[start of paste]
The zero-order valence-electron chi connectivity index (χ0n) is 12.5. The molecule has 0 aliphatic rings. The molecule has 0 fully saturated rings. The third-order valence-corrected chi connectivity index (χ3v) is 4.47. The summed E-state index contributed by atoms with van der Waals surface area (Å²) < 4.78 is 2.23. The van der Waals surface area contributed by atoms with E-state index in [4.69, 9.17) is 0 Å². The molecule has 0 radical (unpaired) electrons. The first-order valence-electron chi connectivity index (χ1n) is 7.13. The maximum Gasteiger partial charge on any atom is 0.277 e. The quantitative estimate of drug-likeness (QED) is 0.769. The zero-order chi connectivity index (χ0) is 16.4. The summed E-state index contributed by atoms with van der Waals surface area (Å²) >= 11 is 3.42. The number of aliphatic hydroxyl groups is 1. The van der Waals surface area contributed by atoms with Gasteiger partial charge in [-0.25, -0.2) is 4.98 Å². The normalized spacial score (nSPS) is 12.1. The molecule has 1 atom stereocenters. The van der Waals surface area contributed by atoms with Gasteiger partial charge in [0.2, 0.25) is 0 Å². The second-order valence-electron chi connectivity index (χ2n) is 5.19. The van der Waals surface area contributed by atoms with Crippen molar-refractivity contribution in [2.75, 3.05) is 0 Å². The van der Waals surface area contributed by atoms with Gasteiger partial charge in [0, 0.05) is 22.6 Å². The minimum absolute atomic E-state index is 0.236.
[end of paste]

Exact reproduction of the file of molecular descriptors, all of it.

The zero-order valence-electron chi connectivity index (χ0n) is 12.5. The molecule has 0 aliphatic rings. The molecule has 0 fully saturated rings. The third-order valence-corrected chi connectivity index (χ3v) is 4.47. The summed E-state index contributed by atoms with van der Waals surface area (Å²) < 4.78 is 2.23. The van der Waals surface area contributed by atoms with E-state index in [4.69, 9.17) is 0 Å². The molecule has 0 radical (unpaired) electrons. The first-order valence-electron chi connectivity index (χ1n) is 7.13. The maximum Gasteiger partial charge on any atom is 0.277 e. The quantitative estimate of drug-likeness (QED) is 0.769. The zero-order chi connectivity index (χ0) is 16.4. The summed E-state index contributed by atoms with van der Waals surface area (Å²) >= 11 is 3.42. The number of aliphatic hydroxyl groups is 1. The van der Waals surface area contributed by atoms with Gasteiger partial charge in [-0.25, -0.2) is 4.98 Å². The normalized spacial score (nSPS) is 12.1. The molecule has 1 atom stereocenters. The van der Waals surface area contributed by atoms with Gasteiger partial charge in [0.2, 0.25) is 0 Å². The second-order valence-electron chi connectivity index (χ2n) is 5.19. The van der Waals surface area contributed by atoms with Crippen molar-refractivity contribution in [2.75, 3.05) is 0 Å². The van der Waals surface area contributed by atoms with Gasteiger partial charge in [0, 0.05) is 22.6 Å². The minimum absolute atomic E-state index is 0.236.